Pain is also a common side effect for CP sufferers and may result from the inherent deficits associated with the condition, along with the numerous procedures children typically face. When children with cerebral palsy are in pain, they experience worse muscle spasms. Chronic pain is under-recognized in children with cerebral palsy, even though 3 out of 4 children with cerebral palsy experience pain. It is also worth noting that CP sufferers burn 3-5 times more energy compared to non CP sufferers.

So what causes Cerebral Palsy? It’s caused by an injury to the brain either during pregnancy, birth or within first 3 years of a child’s life. Premature babies are at higher risk of CP as they are still developing but the injuries are caused to the brain by not getting enough blood, oxygen or other nutrients to the brain, before or during birth.

Symptoms of CP may appear or change as a child gets older. Babies born with cerebral palsy do not immediately present with symptoms. Classically, CP becomes evident when the baby reaches the developmental stage at 6 to 9 months and is starting to become mobile, where preferential use of limbs, asymmetry, or gross motor developmental delay is seen.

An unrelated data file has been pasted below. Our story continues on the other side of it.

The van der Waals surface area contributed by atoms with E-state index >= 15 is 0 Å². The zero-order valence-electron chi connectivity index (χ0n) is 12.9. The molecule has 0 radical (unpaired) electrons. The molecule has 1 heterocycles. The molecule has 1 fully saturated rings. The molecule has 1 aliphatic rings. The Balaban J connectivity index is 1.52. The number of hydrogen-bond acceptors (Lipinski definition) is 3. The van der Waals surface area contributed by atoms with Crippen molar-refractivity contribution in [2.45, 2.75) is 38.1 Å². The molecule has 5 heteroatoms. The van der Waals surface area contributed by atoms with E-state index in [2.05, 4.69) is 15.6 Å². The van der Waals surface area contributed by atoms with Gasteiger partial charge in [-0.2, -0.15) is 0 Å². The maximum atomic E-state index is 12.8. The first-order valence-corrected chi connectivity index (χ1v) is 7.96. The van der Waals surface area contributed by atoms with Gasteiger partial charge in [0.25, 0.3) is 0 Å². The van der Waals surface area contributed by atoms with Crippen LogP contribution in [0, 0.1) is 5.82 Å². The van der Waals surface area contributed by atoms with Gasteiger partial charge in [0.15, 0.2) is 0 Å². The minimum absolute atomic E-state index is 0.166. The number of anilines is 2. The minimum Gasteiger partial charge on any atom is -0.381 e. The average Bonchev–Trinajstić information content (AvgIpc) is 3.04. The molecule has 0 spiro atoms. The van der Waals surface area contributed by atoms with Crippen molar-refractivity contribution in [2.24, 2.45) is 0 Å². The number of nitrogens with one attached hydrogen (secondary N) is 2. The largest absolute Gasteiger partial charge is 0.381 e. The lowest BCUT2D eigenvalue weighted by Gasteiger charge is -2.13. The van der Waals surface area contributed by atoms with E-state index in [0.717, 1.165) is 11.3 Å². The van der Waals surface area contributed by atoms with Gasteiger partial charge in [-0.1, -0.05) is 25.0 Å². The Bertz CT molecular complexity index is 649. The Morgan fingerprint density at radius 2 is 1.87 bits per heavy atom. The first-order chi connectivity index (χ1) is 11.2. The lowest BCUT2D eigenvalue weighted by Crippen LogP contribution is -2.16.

As of 2013, it was unclear how much of a role birth asphyxia plays as a cause. It is unclear if the size of the placenta plays a role. As of 2015 it is evident that in advanced countries, most cases of cerebral palsy in term or near-term neonates have explanations other than asphyxia.

Infections in the mother, even those not easily detected, can triple the risk of the child developing cerebral palsy. Infections of the fetal membranes known as chorioamnionitis increases the risk.

CP is not a progressive disorder (meaning the brain damage does not worsen), but the symptoms can become more severe over time. A person with the disorder may improve somewhat during childhood if he or she receives extensive care. The age when CP is diagnosed is important, but medical professionals disagree over the best age to make the diagnosis. The earlier CP is diagnosed correctly, the better the opportunities are to provide the child with physical and educational help, but there might be a greater chance of confusing CP with another problem, especially if the child is 18 months of age or younger.

The ability to live independently with CP varies widely, depending partly on the severity of each person's impairment and partly on the capability of each person to self-manage the logistics of life. Some individuals with CP require personal assistant services for all activities of daily living. Others only need assistance with certain activities, and still others do not require any physical assistance.